I remember that moment. I was outside an elderly patient’s door, peeping through the letterbox shouting out to see if she would respond.
A few minutes passed before two feet in red socks wriggled forward on the floor. The elderly patient discharged early from hospital the previous evening had fallen overnight. She was responding to voice commands. I called the family, asking them to give me access. Someone did arrive.
We helped her off the floor. I did a quick assessment to see if she had come to any harm, then arranged a quick assessment by the admission avoidance team. In two hours, we had a district nurse, physiotherapist, occupational therapist and social worker setting up a support package for her.
I’d sent her in two days prior, after she sounded confused to her nieces. An initial assessment confirmed possible sepsis, but her bloods revealed hyponatremia and she needed to go in. Two days later, she was discharged after having her sodium level corrected and oral antibiotics. I called to check if she was managing at home, and when she didn’t respond, my heart sank.
Covid has highlighted that general practice is the backbone of the healthcare system
This prompted me to rush out and see her. Hearing her respond to voice commands was a big relief. Anyone who saw me while I was leaning down peeping through the letterbox with the neighbour checking through her half-open door would wonder if I had completely lost it.
This is just one story. Day in, day out, most of we GPs step out of the so-called professional boundaries to do that little extra that makes a huge difference to our patients. During the months of April and May, hospital referrals were reduced to almost nothing.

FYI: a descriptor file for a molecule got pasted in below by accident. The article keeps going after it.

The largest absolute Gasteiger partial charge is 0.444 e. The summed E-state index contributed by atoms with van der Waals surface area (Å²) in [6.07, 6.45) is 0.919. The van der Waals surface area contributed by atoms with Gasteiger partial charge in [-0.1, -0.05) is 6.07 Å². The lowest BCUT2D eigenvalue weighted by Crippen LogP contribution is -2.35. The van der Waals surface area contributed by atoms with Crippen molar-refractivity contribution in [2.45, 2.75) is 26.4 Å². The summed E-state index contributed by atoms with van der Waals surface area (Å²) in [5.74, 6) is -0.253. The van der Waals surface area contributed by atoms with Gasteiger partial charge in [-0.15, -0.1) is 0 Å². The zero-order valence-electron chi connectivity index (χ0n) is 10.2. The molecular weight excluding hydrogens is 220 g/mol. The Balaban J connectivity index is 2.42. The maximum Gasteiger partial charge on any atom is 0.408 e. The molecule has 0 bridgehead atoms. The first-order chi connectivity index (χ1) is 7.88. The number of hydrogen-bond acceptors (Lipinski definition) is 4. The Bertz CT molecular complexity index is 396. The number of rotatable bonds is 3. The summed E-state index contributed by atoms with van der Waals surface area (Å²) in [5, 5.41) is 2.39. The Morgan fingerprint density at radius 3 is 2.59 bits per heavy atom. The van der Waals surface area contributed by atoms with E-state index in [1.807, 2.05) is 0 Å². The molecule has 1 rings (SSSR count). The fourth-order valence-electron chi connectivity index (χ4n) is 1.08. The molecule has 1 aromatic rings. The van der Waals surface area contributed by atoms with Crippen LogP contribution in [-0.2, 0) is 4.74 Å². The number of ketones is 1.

With dental practices closed, GPs supported patients with dental concerns. With health visitors only doing telephone consultations, general practice stepped in to fill that void. The list is endless.
This entire experience of Covid has only highlighted that general practice is the backbone of the healthcare system. We gracefully plugged any gaps that were created in primary care; supported secondary care to only look after the most ill; and adapted quickly to remote working and technology.
I’m proud to be a GP, but there’s much more work to be done to overcome the differences when it comes to the inequalities relating to BAME people or women. But we GPs are a resilient bunch, determined to better the foundations. As Mahatma Gandhi says: ‘You must be the change you wish to see in the world’, and I think general practice is more than ready to reinvent the wheel.
Dr Rajivi Sanjeevi is a GP in Tower Hamlets, East London